In order to retain olfactory sensitivity, a proper expression level of olfactory genes, such as ORs and OBPs, is a key mechanism. In Dendroctonus armandi, RNA interference (RNAi) was used to reduce the expression of an odorant receptor [53]. It was found that antennae of RNAi-treated D. armandi showed significantly lower electrophysiological responses to 11 major volatiles of its host [53]. Similar studies for OBPs were conducted in D. melanogaster and Culex quinquefasciatus [13, 14]. Because the ecological niche of B. mori has changed greatly since domestication from B. mandarina. B. mori has become entirely dependent on humans for survival and does not need to seek oviposition sites and food in a complex environment. B. mandarina lives in an outdoor environment and need sensitive olfaction for mating and finding oviposition sites [1]. In this study, the pupae of the domestic and wild silkworms were put in an identical indoor chamber until dissection of adult antennae. The differential expressions of the candidate genes might be caused by the divergence of the genomic background during long-term adaptation. Through the comparisons of the same sex between the domestic and wild silkworms, 30 differentially expressed olfactory genes were identified (Fig. 5). In addition, seven CSPs (CSP3, CSP8, CSP10, CSP11, CSP12, CSP18, and CSP19) were also identified as DEGs (Additional file 8: Table S7). Unexceptionally, all of them were up-regulated the domestic silkworm. Based on the microarray data of the tissues and developmental stages in the silkworms [54, 55], CSP3, CSP8, CSP11, CSP12 showed high expressions in various tissues and developmental stages (Additional file 12: Figure S3). We suspect that the up-regulated expressions of CSPs were not the reason for impairing olfactory sensitivity in the domestic silkworm, while its roles need to be explored in the future. For the 30 differentially expressed olfactory genes, 19 were down-regulated in the domestic silkworm, and almost all of them were ORs and OBPs (Fig. 5). In the silkworm, some of the ORs have been characterized for ligand responsiveness [9, 10]. The previous study indicated that BmOR56 showed a high sensitivity to cis-jasmone, which is a potent attractant in mulberry leaves for silkworm [9]. In the domestic silkworm, it might be no need for highly sensitive olfaction to plant volatiles, which may result in down-regulation of BmOR56 and the other olfactory genes. However, the high background expression levels of the olfactory genes should be beneficial for wild silkworm to maintain a high perception of plant volatiles.

Except for expression level of the olfactory genes, sequence polymorphisms would also contribute to olfactory sensitivity [16, 18]. Nineteen olfactory genes were down-regulated in the domestic silkworm, of which 18 were ORs and OBPs (Fig. 5). We focused on the 17 functional OBPs and ORs excluded the pseudogene OR48 [9]. Molecular population parameters and functional constraints were examined in the domestic and wild populations. In coding regions, the nucleotide diversities of the 17 olfactory genes showed lower nucleotide diversity in the domestic silkworms than wild silkworms (Table 2). This reduction in nucleotide diversity is likely due to inbreeding or the bottleneck experienced by domesticated strains [20]. Neutral test on the olfactory genes displayed negative values appeared in the tested wild population (Table 2), which may be caused by positive selection or negative selection [18]. Thus, natural selection may play important roles in maintaining olfactory sensitivity for host plant volatiles in the field.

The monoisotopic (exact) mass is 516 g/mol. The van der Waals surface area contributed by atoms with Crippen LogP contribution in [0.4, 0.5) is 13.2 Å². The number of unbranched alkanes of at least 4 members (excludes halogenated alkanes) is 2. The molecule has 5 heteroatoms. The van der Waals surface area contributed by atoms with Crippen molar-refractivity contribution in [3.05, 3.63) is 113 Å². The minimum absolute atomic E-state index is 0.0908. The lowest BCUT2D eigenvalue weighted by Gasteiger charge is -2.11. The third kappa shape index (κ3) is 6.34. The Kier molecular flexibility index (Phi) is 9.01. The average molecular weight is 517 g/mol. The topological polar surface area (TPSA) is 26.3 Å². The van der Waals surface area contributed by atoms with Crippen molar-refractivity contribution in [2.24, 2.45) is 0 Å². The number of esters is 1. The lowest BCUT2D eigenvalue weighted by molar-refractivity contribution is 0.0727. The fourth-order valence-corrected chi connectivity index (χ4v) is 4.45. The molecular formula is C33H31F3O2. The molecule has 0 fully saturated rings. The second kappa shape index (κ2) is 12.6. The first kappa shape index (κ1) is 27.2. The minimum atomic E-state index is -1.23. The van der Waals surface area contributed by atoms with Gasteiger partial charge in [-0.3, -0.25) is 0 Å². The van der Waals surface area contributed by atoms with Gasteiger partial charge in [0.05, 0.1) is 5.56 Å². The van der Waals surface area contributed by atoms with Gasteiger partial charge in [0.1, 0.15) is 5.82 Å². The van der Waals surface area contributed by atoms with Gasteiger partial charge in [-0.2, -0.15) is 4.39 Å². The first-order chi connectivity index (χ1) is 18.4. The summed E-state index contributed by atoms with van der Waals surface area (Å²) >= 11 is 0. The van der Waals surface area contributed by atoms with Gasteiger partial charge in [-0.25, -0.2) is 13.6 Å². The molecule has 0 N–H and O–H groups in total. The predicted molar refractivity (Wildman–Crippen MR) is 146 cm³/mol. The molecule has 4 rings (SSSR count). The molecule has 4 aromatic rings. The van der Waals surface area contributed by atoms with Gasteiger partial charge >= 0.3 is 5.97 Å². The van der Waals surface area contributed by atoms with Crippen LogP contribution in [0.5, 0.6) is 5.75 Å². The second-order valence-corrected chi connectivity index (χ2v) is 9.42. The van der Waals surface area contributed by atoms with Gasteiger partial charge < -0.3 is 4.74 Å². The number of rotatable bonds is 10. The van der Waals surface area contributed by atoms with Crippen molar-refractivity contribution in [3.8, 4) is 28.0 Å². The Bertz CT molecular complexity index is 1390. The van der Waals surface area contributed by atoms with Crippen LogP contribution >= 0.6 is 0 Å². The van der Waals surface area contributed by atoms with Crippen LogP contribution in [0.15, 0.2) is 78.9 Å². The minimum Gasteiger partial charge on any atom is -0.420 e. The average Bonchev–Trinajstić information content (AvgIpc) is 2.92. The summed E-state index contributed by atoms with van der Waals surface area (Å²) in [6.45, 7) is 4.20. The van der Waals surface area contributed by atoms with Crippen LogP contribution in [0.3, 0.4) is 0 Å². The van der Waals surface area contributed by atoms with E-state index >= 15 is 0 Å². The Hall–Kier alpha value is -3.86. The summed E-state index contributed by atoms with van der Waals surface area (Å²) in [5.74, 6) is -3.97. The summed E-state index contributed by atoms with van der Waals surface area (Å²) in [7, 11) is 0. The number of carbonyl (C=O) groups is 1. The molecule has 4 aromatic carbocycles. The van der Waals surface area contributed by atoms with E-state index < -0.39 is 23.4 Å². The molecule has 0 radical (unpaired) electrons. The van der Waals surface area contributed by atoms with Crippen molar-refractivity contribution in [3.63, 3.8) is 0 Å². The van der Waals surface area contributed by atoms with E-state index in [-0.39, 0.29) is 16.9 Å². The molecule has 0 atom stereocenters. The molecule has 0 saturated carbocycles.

Due to inbreeding and bottleneck effect, genetic diversities (π) of the 17 differentially expressed olfactory genes were lower in the domestic silkworm (Table 2). However, the global dN/dS ratios of the differentially expressed olfactory genes were comparable between the domestic and wild silkworms (Fig. 6). Thus, the relaxed purifying selection may drive an increase of non-synonymous evolutionary rate in the domestic silkworms. To refine this result, we found that the domestic silkworm has a higher population-unique non-synonymous/synonymous (N/S) ratio for the ORs than the wild silkworms (Table 3). Furthermore, we focused on the population-unique non-synonymous sites of the 13 OR genes. The potentially tolerated/intolerant mutations were predicted by SIFT tool [44]. In the domestic population, one deleterious mutation was found in OR30, which was located in transmembrane helix 6 (TM6) (Fig. 7). In insects, the previous studies indicated that TM5–7 region of ORs was formed as a central part of the ion-conducting channel, in which many mutations have general deleterious effects on ion channel function and ion selectivity [56, 57]. For instance, mutation of Y464 (in TM7) would affect K+ selectivity in Bombyx mori ORCO [57]. Except for the silkworms, accumulation of deleterious and intolerant mutations in olfactory genes was also found in domestic dogs [18]. In future, the odorant ligands of OR30 and effects of the deleterious mutations on olfaction sensitivity need to be validated. It would help us understand whether the accumulation of deleterious mutations driven by relaxed selection is one of the mechanisms for impairing olfactory sensitivity in domestic silkmoth.